Did we mention yet that Johnson is the oldest lottery pick of the decade? Right, I didn’t. Thought we should make that clear. And that the Suns got him and potentially one year of Saric for a 19-win season. OK.
Anyway, the added bonus was all five of those guys slotting into a spot at forward or guard the Suns needed to fill. Meanwhile, head coach Monty Williams is now going to have to be creative to get Johnson legit playing time.
Unless he won’t have to, because the warning signs have gone off.
In order to get T.J. Warren — a good NBA player — and his contract out of Phoenix, Jones was willing to attach the No. 32 pick in order to do so.
That’s a pick he could have used to fill a need or draft someone like Jerome, who he traded the protected first-round pick from Milwaukee for, which by the way, was one of the few remaining trade assets the team had left.
Jones did so for Jerome, along with signing undrafted free agent point guard Jalen Lecque to a four-year deal, knowing he had point guards De’Anthony Melton and Elie Okobo on his roster.
Melton and Okobo certainly both showed signs as rookies they could be NBA players, particularly Melton, but it doesn’t look like they are Jones’ cup of tea and they are likely up and outta here sooner rather than later.
That’s a waste and asset mismanagement, an unnecessary “out with the old and in with the new” reset when it wasn’t needed.
Which makes you wonder about Johnson’s selection at No. 11 and the future of the small forward position in Phoenix.
Is Jones about to let Kelly Oubre Jr. walk in restricted free agency? I sure hope not, because Oubre is a good NBA player who played a serious part in legitimately changing the vibes around the locker room and fanbase after he was acquired in December. If the Suns think they can do better with the $12-plus million a year Oubre would hypothetically get paid, they are very, very wrong.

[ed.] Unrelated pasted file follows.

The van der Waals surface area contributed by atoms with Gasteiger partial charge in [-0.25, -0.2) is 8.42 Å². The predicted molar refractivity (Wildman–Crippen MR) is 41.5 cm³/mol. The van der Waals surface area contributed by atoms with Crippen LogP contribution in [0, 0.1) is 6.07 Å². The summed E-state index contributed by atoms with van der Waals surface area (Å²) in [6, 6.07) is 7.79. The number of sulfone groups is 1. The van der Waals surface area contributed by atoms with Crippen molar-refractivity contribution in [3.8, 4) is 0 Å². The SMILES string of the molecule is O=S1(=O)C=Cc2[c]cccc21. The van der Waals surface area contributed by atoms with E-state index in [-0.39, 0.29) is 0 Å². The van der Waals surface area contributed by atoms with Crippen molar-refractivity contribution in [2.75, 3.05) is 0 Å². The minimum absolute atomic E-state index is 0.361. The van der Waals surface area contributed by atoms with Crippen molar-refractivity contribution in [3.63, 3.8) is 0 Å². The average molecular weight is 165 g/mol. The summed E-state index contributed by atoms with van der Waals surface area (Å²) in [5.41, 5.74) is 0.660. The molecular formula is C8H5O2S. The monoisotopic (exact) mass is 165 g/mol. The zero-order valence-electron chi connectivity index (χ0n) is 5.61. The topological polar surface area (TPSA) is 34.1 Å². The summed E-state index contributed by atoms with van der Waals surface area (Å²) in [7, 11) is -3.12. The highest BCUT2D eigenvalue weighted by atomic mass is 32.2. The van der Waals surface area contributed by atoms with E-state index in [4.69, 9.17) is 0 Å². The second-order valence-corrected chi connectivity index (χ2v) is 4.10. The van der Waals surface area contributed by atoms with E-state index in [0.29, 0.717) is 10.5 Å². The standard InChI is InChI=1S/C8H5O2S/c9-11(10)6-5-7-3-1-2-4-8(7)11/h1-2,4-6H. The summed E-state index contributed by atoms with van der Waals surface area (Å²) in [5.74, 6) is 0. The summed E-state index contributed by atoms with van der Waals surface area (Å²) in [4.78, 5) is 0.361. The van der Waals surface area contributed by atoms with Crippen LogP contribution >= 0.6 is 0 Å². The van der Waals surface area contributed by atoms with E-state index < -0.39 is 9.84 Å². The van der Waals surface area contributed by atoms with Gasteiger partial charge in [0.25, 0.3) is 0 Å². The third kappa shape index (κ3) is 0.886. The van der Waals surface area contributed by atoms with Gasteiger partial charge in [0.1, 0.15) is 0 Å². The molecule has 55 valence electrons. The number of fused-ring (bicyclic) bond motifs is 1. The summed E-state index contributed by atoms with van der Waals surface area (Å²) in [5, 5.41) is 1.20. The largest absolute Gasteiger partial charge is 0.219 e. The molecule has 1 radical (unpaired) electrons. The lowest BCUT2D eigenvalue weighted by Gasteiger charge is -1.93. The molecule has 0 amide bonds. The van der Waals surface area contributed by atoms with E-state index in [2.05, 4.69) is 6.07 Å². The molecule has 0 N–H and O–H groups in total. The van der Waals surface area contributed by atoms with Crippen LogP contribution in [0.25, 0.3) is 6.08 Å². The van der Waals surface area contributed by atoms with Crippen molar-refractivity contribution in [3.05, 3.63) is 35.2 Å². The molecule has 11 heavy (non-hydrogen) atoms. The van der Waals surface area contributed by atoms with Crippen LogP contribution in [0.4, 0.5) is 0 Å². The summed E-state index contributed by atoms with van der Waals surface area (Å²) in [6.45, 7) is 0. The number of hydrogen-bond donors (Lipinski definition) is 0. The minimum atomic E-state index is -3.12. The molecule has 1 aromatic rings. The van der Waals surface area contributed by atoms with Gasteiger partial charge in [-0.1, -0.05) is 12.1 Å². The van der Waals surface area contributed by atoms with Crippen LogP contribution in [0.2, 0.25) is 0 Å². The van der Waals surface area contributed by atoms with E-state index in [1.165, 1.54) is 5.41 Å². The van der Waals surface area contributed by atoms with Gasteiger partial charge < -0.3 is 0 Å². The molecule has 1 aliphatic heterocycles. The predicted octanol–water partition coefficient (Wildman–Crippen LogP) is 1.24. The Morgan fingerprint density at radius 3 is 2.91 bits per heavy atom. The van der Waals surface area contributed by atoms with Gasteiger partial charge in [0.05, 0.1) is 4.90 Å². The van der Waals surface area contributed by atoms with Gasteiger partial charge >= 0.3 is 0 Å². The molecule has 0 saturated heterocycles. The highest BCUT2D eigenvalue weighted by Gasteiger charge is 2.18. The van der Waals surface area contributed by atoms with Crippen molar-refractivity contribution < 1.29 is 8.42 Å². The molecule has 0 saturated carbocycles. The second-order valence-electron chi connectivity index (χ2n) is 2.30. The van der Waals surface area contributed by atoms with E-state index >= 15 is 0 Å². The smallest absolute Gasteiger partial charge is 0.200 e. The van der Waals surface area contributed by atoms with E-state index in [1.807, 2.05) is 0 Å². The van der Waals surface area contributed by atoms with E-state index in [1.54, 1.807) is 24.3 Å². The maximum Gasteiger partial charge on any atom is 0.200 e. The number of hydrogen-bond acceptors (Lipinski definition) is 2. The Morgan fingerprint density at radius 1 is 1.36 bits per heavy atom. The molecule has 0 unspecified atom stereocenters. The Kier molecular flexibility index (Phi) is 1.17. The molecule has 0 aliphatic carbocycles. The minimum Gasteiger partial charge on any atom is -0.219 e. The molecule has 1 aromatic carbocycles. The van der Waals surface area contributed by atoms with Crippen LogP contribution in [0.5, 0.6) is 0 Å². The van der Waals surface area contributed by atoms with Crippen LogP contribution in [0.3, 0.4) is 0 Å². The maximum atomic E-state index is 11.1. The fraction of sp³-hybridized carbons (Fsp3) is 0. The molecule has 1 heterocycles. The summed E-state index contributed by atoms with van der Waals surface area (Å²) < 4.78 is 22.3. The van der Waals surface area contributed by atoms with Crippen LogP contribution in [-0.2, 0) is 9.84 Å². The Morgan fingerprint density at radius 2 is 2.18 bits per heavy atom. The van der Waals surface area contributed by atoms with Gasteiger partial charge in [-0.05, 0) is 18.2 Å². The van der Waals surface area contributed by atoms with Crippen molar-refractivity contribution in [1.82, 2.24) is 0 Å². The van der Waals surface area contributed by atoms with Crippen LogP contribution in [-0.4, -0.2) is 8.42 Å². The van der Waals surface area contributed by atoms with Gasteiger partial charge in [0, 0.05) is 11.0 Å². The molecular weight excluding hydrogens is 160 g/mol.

What about Mikal Bridges? That move happened on Ryan McDonough’s watch, like the acquisitions of Melton and Okobo and Warren’s contract extension. Bridges exceeded all expectations as a rookie and looked poised for a breakout season in year two or three. He’s exactly the type of player to sandwich in-between Devin Booker and Ayton.
Unless Jones thinks he actually isn’t, and if he does, he’s proven that he’s quick on the trigger.
And that’s obviously concerning because Jones is now out of major trade assets besides his own future first-round picks. If he wants to make a major move, Bridges likely has to be involved.
But what’s even more troubling is thinking that moves resetting the roster at any spot on the floor are a good idea right now.
If the Suns continue to shuffle names in and out of the door, it won’t be long until one of those names out is Devin. Instead of seeing the warning signs of smoke for that potential core-crumbling blaze, now we’re suffocating on it.